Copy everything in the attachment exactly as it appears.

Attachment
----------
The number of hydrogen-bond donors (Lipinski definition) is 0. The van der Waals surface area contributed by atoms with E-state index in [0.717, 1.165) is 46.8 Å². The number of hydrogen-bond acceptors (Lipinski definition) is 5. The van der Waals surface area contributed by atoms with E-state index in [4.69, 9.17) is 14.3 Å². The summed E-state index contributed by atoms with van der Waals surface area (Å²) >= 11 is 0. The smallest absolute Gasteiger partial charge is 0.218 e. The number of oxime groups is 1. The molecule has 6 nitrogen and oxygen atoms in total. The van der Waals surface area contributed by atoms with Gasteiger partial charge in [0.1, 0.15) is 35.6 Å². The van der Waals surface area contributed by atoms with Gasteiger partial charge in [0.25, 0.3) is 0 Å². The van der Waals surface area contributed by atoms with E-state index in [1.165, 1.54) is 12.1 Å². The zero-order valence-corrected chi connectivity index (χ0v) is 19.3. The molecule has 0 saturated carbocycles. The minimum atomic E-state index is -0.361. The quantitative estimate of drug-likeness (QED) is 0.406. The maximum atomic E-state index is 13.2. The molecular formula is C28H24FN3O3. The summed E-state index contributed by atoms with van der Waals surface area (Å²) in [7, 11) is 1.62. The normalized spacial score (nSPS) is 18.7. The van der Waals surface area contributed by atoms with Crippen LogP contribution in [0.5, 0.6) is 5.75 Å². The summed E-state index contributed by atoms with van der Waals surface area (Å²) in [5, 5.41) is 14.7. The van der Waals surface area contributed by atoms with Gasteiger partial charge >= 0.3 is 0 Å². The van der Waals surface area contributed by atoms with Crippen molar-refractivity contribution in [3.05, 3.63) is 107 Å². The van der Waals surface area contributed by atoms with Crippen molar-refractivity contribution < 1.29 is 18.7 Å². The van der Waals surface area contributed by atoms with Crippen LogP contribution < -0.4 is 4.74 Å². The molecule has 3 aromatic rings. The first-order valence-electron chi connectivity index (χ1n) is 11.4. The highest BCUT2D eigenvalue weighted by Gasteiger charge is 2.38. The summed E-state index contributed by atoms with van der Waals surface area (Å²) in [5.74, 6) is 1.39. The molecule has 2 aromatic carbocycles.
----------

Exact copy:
The number of hydrogen-bond donors (Lipinski definition) is 0. The van der Waals surface area contributed by atoms with E-state index in [0.717, 1.165) is 46.8 Å². The number of hydrogen-bond acceptors (Lipinski definition) is 5. The van der Waals surface area contributed by atoms with E-state index in [4.69, 9.17) is 14.3 Å². The summed E-state index contributed by atoms with van der Waals surface area (Å²) >= 11 is 0. The smallest absolute Gasteiger partial charge is 0.218 e. The number of oxime groups is 1. The molecule has 6 nitrogen and oxygen atoms in total. The van der Waals surface area contributed by atoms with Gasteiger partial charge in [0.1, 0.15) is 35.6 Å². The van der Waals surface area contributed by atoms with Gasteiger partial charge in [0.25, 0.3) is 0 Å². The van der Waals surface area contributed by atoms with E-state index in [1.165, 1.54) is 12.1 Å². The zero-order valence-corrected chi connectivity index (χ0v) is 19.3. The molecule has 0 saturated carbocycles. The minimum atomic E-state index is -0.361. The quantitative estimate of drug-likeness (QED) is 0.406. The maximum atomic E-state index is 13.2. The molecular formula is C28H24FN3O3. The summed E-state index contributed by atoms with van der Waals surface area (Å²) in [7, 11) is 1.62. The normalized spacial score (nSPS) is 18.7. The van der Waals surface area contributed by atoms with Crippen LogP contribution in [0.5, 0.6) is 5.75 Å². The summed E-state index contributed by atoms with van der Waals surface area (Å²) in [5, 5.41) is 14.7. The van der Waals surface area contributed by atoms with Gasteiger partial charge >= 0.3 is 0 Å². The van der Waals surface area contributed by atoms with Crippen molar-refractivity contribution in [3.05, 3.63) is 107 Å². The van der Waals surface area contributed by atoms with Crippen molar-refractivity contribution < 1.29 is 18.7 Å². The van der Waals surface area contributed by atoms with Crippen LogP contribution < -0.4 is 4.74 Å². The molecule has 3 aromatic rings. The first-order valence-electron chi connectivity index (χ1n) is 11.4. The highest BCUT2D eigenvalue weighted by Gasteiger charge is 2.38. The summed E-state index contributed by atoms with van der Waals surface area (Å²) in [5.74, 6) is 1.39. The molecule has 2 aromatic carbocycles.